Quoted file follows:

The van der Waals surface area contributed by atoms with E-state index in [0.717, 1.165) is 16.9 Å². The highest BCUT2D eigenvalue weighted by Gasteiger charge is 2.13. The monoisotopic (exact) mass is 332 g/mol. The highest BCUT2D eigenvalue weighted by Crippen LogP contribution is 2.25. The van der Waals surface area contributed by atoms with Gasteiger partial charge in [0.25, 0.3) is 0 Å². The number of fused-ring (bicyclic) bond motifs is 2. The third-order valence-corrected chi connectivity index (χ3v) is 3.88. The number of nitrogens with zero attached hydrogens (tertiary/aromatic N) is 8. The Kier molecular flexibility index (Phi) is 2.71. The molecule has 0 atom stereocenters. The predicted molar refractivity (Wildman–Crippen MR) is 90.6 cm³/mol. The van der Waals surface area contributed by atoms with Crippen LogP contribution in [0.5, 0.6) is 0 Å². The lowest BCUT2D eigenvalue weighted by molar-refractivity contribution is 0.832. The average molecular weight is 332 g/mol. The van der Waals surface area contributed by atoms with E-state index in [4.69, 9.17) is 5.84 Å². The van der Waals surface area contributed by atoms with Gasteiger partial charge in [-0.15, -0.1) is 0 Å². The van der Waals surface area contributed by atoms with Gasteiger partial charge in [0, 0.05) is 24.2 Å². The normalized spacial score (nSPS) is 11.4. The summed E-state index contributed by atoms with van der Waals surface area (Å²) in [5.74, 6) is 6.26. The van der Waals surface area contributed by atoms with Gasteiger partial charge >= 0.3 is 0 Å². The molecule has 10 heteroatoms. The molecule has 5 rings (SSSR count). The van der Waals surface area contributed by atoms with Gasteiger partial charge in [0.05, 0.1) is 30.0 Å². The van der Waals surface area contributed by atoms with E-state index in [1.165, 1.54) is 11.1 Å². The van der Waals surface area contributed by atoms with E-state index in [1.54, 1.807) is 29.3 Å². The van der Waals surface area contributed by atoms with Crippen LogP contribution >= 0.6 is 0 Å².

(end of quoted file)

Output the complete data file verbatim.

The van der Waals surface area contributed by atoms with E-state index in [0.717, 1.165) is 16.9 Å². The highest BCUT2D eigenvalue weighted by Gasteiger charge is 2.13. The monoisotopic (exact) mass is 332 g/mol. The highest BCUT2D eigenvalue weighted by Crippen LogP contribution is 2.25. The van der Waals surface area contributed by atoms with Gasteiger partial charge in [0.25, 0.3) is 0 Å². The number of fused-ring (bicyclic) bond motifs is 2. The third-order valence-corrected chi connectivity index (χ3v) is 3.88. The number of nitrogens with zero attached hydrogens (tertiary/aromatic N) is 8. The Kier molecular flexibility index (Phi) is 2.71. The molecule has 0 atom stereocenters. The predicted molar refractivity (Wildman–Crippen MR) is 90.6 cm³/mol. The van der Waals surface area contributed by atoms with Crippen LogP contribution in [0.5, 0.6) is 0 Å². The lowest BCUT2D eigenvalue weighted by molar-refractivity contribution is 0.832. The average molecular weight is 332 g/mol. The van der Waals surface area contributed by atoms with E-state index in [4.69, 9.17) is 5.84 Å². The van der Waals surface area contributed by atoms with Gasteiger partial charge in [-0.15, -0.1) is 0 Å². The van der Waals surface area contributed by atoms with Gasteiger partial charge in [0, 0.05) is 24.2 Å². The normalized spacial score (nSPS) is 11.4. The summed E-state index contributed by atoms with van der Waals surface area (Å²) in [5.74, 6) is 6.26. The van der Waals surface area contributed by atoms with Gasteiger partial charge >= 0.3 is 0 Å². The molecule has 10 heteroatoms. The molecule has 5 rings (SSSR count). The van der Waals surface area contributed by atoms with Gasteiger partial charge in [0.05, 0.1) is 30.0 Å². The van der Waals surface area contributed by atoms with E-state index in [1.165, 1.54) is 11.1 Å². The van der Waals surface area contributed by atoms with E-state index in [1.54, 1.807) is 29.3 Å². The van der Waals surface area contributed by atoms with Crippen LogP contribution >= 0.6 is 0 Å².